This primer explains how the U.S. Postal Service (USPS) works and why it needs reform, and discusses some options for addressing reform issues. GAO provides answers to questions about basic aspects of USPS and postal reform issues in a concise and easy-to-understand format. These answers are based largely on GAO’s prior work.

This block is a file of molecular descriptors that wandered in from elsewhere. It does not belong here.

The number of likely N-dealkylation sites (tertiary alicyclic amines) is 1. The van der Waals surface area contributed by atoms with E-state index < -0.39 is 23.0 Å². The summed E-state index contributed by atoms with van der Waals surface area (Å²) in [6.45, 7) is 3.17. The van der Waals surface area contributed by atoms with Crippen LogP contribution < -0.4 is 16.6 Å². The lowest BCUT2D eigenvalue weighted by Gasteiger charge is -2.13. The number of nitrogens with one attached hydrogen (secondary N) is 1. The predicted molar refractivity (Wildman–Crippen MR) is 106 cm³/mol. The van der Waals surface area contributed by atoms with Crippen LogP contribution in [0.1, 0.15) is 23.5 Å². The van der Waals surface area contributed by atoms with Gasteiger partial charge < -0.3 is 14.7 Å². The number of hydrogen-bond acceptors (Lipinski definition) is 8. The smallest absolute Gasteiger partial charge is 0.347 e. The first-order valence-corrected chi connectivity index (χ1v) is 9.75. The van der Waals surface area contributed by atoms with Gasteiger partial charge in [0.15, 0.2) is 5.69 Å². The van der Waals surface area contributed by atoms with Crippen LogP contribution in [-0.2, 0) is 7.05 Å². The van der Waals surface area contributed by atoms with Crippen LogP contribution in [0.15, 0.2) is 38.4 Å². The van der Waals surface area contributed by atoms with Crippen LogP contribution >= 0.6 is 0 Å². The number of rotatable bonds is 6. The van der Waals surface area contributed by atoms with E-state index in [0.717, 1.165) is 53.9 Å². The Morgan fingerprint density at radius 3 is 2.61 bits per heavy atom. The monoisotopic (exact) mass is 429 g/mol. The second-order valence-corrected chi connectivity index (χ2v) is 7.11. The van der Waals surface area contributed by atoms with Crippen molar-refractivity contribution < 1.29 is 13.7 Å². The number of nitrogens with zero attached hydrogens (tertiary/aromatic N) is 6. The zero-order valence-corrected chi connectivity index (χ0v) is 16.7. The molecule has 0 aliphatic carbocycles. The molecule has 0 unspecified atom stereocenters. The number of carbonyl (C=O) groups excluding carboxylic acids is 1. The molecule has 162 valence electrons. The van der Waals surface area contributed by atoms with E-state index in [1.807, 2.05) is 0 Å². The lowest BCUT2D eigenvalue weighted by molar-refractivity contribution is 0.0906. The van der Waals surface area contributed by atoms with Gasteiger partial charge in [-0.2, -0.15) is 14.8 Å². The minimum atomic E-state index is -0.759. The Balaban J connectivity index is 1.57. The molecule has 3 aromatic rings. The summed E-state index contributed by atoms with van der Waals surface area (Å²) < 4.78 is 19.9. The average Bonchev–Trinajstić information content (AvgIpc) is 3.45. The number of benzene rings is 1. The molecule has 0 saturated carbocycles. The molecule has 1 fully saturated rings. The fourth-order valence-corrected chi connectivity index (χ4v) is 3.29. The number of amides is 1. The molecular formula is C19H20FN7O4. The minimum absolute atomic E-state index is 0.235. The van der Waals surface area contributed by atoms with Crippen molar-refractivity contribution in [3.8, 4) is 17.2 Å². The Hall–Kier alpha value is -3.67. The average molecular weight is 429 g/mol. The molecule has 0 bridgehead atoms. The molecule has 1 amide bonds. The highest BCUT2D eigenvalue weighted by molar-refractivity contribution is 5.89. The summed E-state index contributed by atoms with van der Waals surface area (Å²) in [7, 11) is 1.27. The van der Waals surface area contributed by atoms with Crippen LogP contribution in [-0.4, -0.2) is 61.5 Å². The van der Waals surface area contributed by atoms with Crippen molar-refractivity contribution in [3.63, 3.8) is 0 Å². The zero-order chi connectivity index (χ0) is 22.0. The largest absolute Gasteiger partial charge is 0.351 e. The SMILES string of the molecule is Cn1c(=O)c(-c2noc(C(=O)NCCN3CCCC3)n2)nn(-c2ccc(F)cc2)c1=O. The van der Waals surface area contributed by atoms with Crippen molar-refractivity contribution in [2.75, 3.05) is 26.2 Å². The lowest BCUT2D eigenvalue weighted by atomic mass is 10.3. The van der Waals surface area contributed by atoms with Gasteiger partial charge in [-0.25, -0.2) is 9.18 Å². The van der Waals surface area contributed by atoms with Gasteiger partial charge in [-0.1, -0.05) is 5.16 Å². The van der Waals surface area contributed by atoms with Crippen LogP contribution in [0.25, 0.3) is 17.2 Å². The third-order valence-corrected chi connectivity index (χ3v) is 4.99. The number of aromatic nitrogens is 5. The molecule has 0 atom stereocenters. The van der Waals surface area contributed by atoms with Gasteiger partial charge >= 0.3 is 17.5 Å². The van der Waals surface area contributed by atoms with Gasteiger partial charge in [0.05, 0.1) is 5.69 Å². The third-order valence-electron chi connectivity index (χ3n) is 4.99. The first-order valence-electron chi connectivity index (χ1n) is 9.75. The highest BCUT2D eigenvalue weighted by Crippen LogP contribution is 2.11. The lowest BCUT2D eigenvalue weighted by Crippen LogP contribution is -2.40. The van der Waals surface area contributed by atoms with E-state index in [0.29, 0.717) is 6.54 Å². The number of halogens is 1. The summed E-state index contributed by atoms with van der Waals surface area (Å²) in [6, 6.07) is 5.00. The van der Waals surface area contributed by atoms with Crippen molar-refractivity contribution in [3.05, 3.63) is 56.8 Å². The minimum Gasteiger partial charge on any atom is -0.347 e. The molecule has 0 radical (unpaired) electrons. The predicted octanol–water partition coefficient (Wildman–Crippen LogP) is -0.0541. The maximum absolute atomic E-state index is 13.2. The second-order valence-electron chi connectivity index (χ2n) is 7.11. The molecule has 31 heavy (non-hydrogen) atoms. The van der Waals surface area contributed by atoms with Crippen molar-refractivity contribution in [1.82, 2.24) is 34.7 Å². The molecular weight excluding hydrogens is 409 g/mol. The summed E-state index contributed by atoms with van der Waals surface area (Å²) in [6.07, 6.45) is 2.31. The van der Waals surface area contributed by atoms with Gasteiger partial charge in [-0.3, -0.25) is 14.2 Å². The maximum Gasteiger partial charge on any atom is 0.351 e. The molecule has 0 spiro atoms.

This primer highlights key issues to help Congress consider the future of USPS, including consideration of the level of postal services the nation requires, the extent to which USPS should be financially self-sustaining, and the most appropriate institutional structure for USPS that best supports changes. USPS’s financial viability has been on GAO’s High-Risk List since 2009. USPS has made efforts to cut costs and adjust its operations to adapt to declining mail volumes. However, the cost savings from these efforts have dwindled in recent years. USPS must meet several statutory requirements and has a wide variety of stakeholders (see figure). Reaching compromise and agreement among stakeholders regarding further changes will be difficult. USPS’s deepening financial problems could put its mission to provide universal postal service at risk, along with the well-being of its retirees and the repayment of its debt. Since 2010, GAO has stated that while USPS needs to cut its costs, congressional leadership and action are essential to restore USPS to financial viability.